One Life to Live premiered in 1968, centering on the lives of the citizens of the fictional town of Llanview, PA. Concentrating on the wealthy Lord family, and the middle-class Woleks and ... See full summary »
Families, friends, enemies and lovers experience life-changing events in the large upstate New York city of Port Charles, which has a busy hospital, upscale hotel, cozy diner and dangerous waterfront frequented by the criminal underworld.
Guiding Light takes place in the fictional Midwestern town of Springfield. In its early years the stories centered on the middle class Bauer family, but later the wealthy Spauldings, ... See full summary »
The kingdom of Nan Zhao is brainwashed by the chief of a moon-worshiping cult (Elvis Tsui) who forces the King (Chi-yin Wong) to sentence his Queen (Sun Li) to death, claiming that she is a... See full summary »
Having discovered her fiancé Tim Truman kissing another woman, Meg Cummings leaves her home in Kansas on their wedding day to start a new life in Sunset Beach, California. Her goal is to ... See full summary »
The continuing story of life in the Midwestern town of Bay City, and the love, loss, trials, and triumph of its residents, who come from different backgrounds and social circles. Those who ... See full summary »
"Like sands through the hourglass... so are the Days of Our Lives." These words, spoken by late cast member Macdonald Carey, open every episode of this daytime drama, chronicaling the trials and tribulations of the citizens of the fictional city of Salem. Written by
Kevin Ackley <firstname.lastname@example.org>
In September 2015, while reporting on the millions of Syrian migrants who were undergoing extreme hardships to get to safety in Europe, John Oliver and the other writers on Oliver's HBO show "Last Week Tonight" saw a news interview with an enthusiastic, bright, wheelchair-bound sixteen-year-old Syrian refugee named Noujain Mustaffa. Mustaffa said that she had learned English by watching her favorite TV show, Days of Our Lives, she was a particular fan of the relationship between Sami and E. J., and she wished that E. J. had not been killed off. In response, "Last Week Tonight" arranged for Days actors Alison Sweeney (Sami) and James Scott (E. J.) to film a scene for "Last Week Tonight" showing E. J. returning from the dead (after having been resurrected by a witch doctor). In the scene, Sami and E. J. briefly discuss E. J.'s return but then quickly move on to sympathizing with the plight of the Syrian migrants, making sure to work Noujain's name into their conversation multiple times. See more »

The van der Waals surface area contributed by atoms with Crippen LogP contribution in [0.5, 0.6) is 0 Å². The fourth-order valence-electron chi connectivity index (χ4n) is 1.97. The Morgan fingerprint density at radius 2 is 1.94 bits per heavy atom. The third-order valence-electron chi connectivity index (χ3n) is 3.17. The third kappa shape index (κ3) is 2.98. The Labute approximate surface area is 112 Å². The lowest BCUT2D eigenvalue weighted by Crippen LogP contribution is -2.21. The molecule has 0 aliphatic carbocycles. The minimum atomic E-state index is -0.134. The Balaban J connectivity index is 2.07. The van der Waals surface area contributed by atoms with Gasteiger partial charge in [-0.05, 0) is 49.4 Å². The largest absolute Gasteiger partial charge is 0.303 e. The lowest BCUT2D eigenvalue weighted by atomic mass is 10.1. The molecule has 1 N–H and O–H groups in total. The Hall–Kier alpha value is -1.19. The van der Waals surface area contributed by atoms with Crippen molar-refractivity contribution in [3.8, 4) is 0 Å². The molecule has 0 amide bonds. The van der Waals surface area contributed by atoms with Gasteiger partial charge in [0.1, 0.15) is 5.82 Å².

Aah! Aah! Aah!
I can't believe - I can't believe you did this to me!
No! Aah! Mimi, Mimi, I-it's not like you to be violent.
Rex asked for my hand in marriage, and you turned him down. What do you expect me to do, hug you?
I want - I want you to be happy more than anything.
Bull! You want me to be rich so you can be rich.
You can't be happily married if - if you don't know where your next meal's coming from, baby.
Excuse me? Excuse me? Bonnie Lockhart is giving marriage tips? You don't know the...
[...] See more »
As a mother who has lost a child, I think DOOL's portrayal of Hope's and Bo's grief and anger was very realistic. I've been a fan of Days since the late 70's. Some story lines and actors are better than others but on the whole is is engaging and often deals with current issues. Frequently though, the story lines drag and are plots are repeated. There could be less of the cutesy early 20 somethings, and more middle-aged characters. I don't think there's one ugly man on the show and the women are all gorgeous. Bringing back Steve and Kayla is really fascinating to me and a great idea. Steve Johnson and his love Kayla were like the "Beauty and the Beast"; it was one of the best love stories on daytime TV. May Hope be carrying Bo's baby...although I don't know how old she is supposed to be. May Sami get what's coming to her...LUCAS. May Jack live forever!
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